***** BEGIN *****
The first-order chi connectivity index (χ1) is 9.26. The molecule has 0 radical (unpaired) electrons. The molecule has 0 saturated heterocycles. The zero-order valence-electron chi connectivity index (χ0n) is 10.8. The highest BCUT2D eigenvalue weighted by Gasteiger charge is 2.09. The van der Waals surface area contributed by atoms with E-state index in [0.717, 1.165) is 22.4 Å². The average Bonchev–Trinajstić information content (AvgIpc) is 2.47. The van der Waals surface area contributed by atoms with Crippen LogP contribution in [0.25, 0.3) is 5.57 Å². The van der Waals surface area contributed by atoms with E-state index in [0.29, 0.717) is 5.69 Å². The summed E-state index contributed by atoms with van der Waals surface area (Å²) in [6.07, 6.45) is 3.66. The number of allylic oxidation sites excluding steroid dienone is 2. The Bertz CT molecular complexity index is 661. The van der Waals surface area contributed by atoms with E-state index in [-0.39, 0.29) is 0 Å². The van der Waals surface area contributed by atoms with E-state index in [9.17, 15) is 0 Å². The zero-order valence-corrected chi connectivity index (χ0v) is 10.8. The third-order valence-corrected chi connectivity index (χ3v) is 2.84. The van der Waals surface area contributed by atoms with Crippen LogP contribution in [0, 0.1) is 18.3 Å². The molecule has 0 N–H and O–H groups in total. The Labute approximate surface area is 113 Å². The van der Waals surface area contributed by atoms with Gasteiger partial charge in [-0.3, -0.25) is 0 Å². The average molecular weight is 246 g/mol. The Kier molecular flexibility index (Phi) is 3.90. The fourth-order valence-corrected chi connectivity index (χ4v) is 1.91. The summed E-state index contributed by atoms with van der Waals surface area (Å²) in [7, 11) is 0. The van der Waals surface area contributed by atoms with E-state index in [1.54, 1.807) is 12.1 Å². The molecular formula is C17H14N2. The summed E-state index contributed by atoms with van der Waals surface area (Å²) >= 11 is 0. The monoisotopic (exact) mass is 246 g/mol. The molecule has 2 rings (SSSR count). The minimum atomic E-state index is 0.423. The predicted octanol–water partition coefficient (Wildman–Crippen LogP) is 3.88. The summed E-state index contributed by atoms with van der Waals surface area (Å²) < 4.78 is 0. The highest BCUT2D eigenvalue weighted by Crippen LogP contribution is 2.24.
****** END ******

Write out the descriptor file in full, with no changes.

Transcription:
The first-order chi connectivity index (χ1) is 9.26. The molecule has 0 radical (unpaired) electrons. The molecule has 0 saturated heterocycles. The zero-order valence-electron chi connectivity index (χ0n) is 10.8. The highest BCUT2D eigenvalue weighted by Gasteiger charge is 2.09. The van der Waals surface area contributed by atoms with E-state index in [0.717, 1.165) is 22.4 Å². The average Bonchev–Trinajstić information content (AvgIpc) is 2.47. The van der Waals surface area contributed by atoms with Crippen LogP contribution in [0.25, 0.3) is 5.57 Å². The van der Waals surface area contributed by atoms with E-state index in [0.29, 0.717) is 5.69 Å². The summed E-state index contributed by atoms with van der Waals surface area (Å²) in [6.07, 6.45) is 3.66. The number of allylic oxidation sites excluding steroid dienone is 2. The Bertz CT molecular complexity index is 661. The van der Waals surface area contributed by atoms with E-state index in [-0.39, 0.29) is 0 Å². The van der Waals surface area contributed by atoms with E-state index in [9.17, 15) is 0 Å². The zero-order valence-corrected chi connectivity index (χ0v) is 10.8. The third-order valence-corrected chi connectivity index (χ3v) is 2.84. The van der Waals surface area contributed by atoms with Crippen LogP contribution in [0, 0.1) is 18.3 Å². The molecule has 0 N–H and O–H groups in total. The Labute approximate surface area is 113 Å². The van der Waals surface area contributed by atoms with Gasteiger partial charge in [-0.3, -0.25) is 0 Å². The average molecular weight is 246 g/mol. The Kier molecular flexibility index (Phi) is 3.90. The fourth-order valence-corrected chi connectivity index (χ4v) is 1.91. The summed E-state index contributed by atoms with van der Waals surface area (Å²) in [7, 11) is 0. The van der Waals surface area contributed by atoms with E-state index in [1.54, 1.807) is 12.1 Å². The molecular formula is C17H14N2. The summed E-state index contributed by atoms with van der Waals surface area (Å²) >= 11 is 0. The monoisotopic (exact) mass is 246 g/mol. The molecule has 2 rings (SSSR count). The minimum atomic E-state index is 0.423. The predicted octanol–water partition coefficient (Wildman–Crippen LogP) is 3.88. The summed E-state index contributed by atoms with van der Waals surface area (Å²) < 4.78 is 0. The highest BCUT2D eigenvalue weighted by Crippen LogP contribution is 2.24.